How is spousal support calculated when one spouse earns income through a corporation? Once the threshold issue of entitlement to spousal support has been determined, the amount of support must be assessed. The framework for determining income in such circumstances requires an analysis of corporate profits, losses, taxes, and other considerations to arrive at a number that fairly reflects all the money available to the spouse for the payment of spousal support.
For the most part, the income issues are the same as those for child support purposes. In fact, the starting point for the determination of income under the Spousal Support Advisory Guidelines (“SSAGs”) is the definition of income under the Federal Child Support Guidelines, and thus will require interpretation of the provisions of sections 15 to 20 of the Child Support Guidelines and Schedule III.
I have previously discussed corporate income in relation to the calculation of child support. Where the payor spouse is a shareholder, director, or officer of a corporation and the amount of the spouse’s annual T1 income does not fairly reflect all the money available to the spouse for the payment of child support, some or all of the pre‑tax corporate income may be added to the payor spouse’s income for the purposes of calculating child support. Other issues that may arise when calculating the amount of income available for the payment of support include how to deal with income from deemed dividends and proving business expenses.
The main issue on appeal in Mason v. Mason, 2016 ONCA 725 was whether any portion of the profits of a corporation now wholly owned by the husband as a result of the marriage breakdown should be added to his income for spousal support purposes. During their almost 20 years of marriage, the parties had two children and worked together to build a highly successful recreational equipment business. Following the parties’ separation in November 2011, the wife continued to work full-time in the business until August 2012, when she began working part-time. The wife stopped working in the business in January 2013. For the 2013 fiscal year, the business sustained an after-tax loss of $235,067. However, during the preceding eight-year period, the business had generated after-tax profits, over and above the parties’ salaries and bonuses, averaging almost $355,000 per year.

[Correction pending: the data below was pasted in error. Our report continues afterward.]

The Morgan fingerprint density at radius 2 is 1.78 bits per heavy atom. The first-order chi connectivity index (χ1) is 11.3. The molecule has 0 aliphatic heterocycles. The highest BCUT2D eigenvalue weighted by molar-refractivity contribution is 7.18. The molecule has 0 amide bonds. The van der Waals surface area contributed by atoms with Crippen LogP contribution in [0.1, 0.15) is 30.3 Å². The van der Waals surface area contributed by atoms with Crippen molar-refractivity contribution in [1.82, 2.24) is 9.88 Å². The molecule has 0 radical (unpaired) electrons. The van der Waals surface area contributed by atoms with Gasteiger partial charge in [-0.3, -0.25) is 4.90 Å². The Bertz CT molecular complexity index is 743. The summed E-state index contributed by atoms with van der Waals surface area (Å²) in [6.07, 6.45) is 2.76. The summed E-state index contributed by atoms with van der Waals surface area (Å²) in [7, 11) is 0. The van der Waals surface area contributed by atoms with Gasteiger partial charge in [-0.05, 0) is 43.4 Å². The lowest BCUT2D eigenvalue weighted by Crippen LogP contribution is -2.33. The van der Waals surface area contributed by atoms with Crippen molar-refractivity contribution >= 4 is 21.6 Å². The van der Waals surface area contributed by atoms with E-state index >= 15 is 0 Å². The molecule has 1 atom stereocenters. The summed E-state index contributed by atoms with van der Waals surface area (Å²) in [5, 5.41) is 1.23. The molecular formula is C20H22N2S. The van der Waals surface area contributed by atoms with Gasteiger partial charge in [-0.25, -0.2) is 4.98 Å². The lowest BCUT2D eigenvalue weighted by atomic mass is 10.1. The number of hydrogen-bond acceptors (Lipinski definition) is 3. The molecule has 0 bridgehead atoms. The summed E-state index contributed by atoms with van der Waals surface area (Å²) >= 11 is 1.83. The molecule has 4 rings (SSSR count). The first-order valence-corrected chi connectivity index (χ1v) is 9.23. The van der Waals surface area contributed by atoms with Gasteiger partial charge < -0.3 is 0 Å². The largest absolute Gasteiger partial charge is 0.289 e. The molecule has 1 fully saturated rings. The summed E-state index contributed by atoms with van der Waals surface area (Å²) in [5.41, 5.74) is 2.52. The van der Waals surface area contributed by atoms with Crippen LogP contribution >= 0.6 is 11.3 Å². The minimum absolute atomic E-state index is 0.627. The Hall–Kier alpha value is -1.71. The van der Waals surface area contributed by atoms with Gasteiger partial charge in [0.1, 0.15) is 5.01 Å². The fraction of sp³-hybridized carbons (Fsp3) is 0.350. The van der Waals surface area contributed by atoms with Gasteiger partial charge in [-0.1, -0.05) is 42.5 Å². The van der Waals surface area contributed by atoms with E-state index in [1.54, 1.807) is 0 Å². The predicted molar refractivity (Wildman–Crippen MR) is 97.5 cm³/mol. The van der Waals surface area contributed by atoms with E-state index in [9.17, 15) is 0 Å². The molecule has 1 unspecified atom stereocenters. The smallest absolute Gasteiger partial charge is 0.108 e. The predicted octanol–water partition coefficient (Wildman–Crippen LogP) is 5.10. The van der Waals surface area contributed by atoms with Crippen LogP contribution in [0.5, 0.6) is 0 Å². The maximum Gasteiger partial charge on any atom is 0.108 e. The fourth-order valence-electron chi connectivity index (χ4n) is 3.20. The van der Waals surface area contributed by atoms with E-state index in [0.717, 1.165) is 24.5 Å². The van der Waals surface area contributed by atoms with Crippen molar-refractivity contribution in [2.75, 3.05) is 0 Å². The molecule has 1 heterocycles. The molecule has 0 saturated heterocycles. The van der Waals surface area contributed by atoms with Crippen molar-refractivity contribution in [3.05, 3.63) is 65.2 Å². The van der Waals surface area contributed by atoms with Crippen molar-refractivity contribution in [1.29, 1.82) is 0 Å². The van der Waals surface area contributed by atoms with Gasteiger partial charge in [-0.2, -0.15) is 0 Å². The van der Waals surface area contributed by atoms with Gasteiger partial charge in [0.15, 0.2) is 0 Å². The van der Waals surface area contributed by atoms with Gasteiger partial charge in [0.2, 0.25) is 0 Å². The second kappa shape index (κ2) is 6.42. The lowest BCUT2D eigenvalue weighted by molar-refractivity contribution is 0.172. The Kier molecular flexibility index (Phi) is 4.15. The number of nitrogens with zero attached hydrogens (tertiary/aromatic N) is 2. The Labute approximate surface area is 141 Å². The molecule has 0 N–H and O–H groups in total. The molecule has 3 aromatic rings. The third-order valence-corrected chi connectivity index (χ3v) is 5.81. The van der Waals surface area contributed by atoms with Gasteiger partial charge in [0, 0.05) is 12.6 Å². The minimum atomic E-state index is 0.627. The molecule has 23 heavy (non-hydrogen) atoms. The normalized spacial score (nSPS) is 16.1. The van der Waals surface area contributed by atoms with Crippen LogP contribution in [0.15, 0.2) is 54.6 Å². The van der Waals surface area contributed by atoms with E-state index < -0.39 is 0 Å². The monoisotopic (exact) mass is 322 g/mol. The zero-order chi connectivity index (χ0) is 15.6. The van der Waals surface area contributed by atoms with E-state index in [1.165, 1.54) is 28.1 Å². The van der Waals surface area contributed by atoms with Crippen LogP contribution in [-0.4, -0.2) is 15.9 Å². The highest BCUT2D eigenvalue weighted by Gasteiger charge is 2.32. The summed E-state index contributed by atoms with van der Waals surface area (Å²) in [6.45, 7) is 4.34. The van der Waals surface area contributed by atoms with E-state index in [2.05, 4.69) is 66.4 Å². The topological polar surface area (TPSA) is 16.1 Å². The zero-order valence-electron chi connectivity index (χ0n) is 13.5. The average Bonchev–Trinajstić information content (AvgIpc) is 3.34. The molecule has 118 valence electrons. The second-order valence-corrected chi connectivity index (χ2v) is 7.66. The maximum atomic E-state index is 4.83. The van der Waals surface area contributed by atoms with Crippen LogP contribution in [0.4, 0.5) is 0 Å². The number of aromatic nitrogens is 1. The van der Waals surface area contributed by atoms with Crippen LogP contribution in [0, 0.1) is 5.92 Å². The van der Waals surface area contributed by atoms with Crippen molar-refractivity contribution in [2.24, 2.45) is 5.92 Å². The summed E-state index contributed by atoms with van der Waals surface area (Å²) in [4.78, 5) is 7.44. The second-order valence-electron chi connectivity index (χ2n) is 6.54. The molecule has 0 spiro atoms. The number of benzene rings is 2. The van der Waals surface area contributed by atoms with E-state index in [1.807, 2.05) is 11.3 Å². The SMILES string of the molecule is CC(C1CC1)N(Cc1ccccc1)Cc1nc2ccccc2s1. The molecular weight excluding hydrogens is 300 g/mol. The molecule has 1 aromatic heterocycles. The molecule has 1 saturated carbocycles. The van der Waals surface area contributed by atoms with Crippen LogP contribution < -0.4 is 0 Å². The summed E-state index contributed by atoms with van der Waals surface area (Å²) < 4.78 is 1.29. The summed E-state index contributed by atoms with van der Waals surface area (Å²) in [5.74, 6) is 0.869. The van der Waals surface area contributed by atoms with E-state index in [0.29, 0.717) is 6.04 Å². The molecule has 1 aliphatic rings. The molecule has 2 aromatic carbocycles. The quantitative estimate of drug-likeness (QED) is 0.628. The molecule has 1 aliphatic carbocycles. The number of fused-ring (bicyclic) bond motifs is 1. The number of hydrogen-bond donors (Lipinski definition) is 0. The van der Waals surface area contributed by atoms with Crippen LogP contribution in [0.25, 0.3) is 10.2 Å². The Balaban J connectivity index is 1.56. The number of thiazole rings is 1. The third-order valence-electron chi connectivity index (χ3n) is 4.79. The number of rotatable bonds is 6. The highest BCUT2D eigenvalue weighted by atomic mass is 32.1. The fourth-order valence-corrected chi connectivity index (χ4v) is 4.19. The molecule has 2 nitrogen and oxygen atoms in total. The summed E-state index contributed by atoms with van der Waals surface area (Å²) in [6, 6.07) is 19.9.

At trial in 2014, the judge put the husband’s income and the business’ profits at $400,000 per year going forward for spousal support purposes, which produced a range for spousal support of $8,215 to $10,233 per month under the SSAGs. Holding that there was no reason to depart from the mid-range, the trial judge ordered the husband to pay to the wife $9,584 per month in spousal support. On appeal, spousal support was drastically reduced to $1,500 per month. The Court of Appeal noted while the SSAGs are advisory in nature, not mandatory, they must be applied properly and not in a piecemeal fashion. The problem with the trial decision is that the judge used the SSAGs to determine the range for support, but arrived at the $400,000 income figure without applying the SSAGs or explaining why they were inapplicable. Where a party’s income is in dispute, it makes little sense to determine the amount of spousal support payable solely by applying the SSAGs ranges without considering the SSAGs provisions for determining income.
The appellate decision in Mason v. Mason cautioned against defaulting to the mid-range amount of spousal support and emphasized that the SSAGs are not to be used as a software tool or a formula that calculates a specific amount of support for a set period of time. The SSAGs must be considered in context and require careful attention to the actual incomes, or the income earning capacities, of both spouses:
 The Spousal Support Advisory Guidelines: The Revised User’s Guide provides that courts should avoid the tendency to “default” to the mid-range amount of spousal support. Section 9 of the 2016 Revised User’s Guide explicitly states, “[t]he mid-point of the SSAG ranges for amount should NOT be treated as the default outcome.” In determining the appropriate quantum of support within the range, a court is required to consider the support factors and objectives found in the Divorce Act and the Family Law Act. The SSAGs also provide a number of factors to consider while choosing a location within the range, including the strength of the recipient’s compensatory claim, the recipient’s need, property division and debts, and the payor’s needs and ability to pay.
The Mason v. Mason decision underscores the complexities involved in answering “How is spousal support calculated?” where one (or both) of the spouses has corporate income. What is clear is that regardless of the source of income, the SSAGs are not to be used as a software tool or formula whereby one merely plugs in the income figures, obtains a range, and defaults to the midpoint. Family law litigants require experienced legal counsel to determine the appropriate amount of support. If you have questions about how spousal support is calculated, contact Onyx Law Group’s team of experienced family lawyers in Vancouver at (604) 900-2538.
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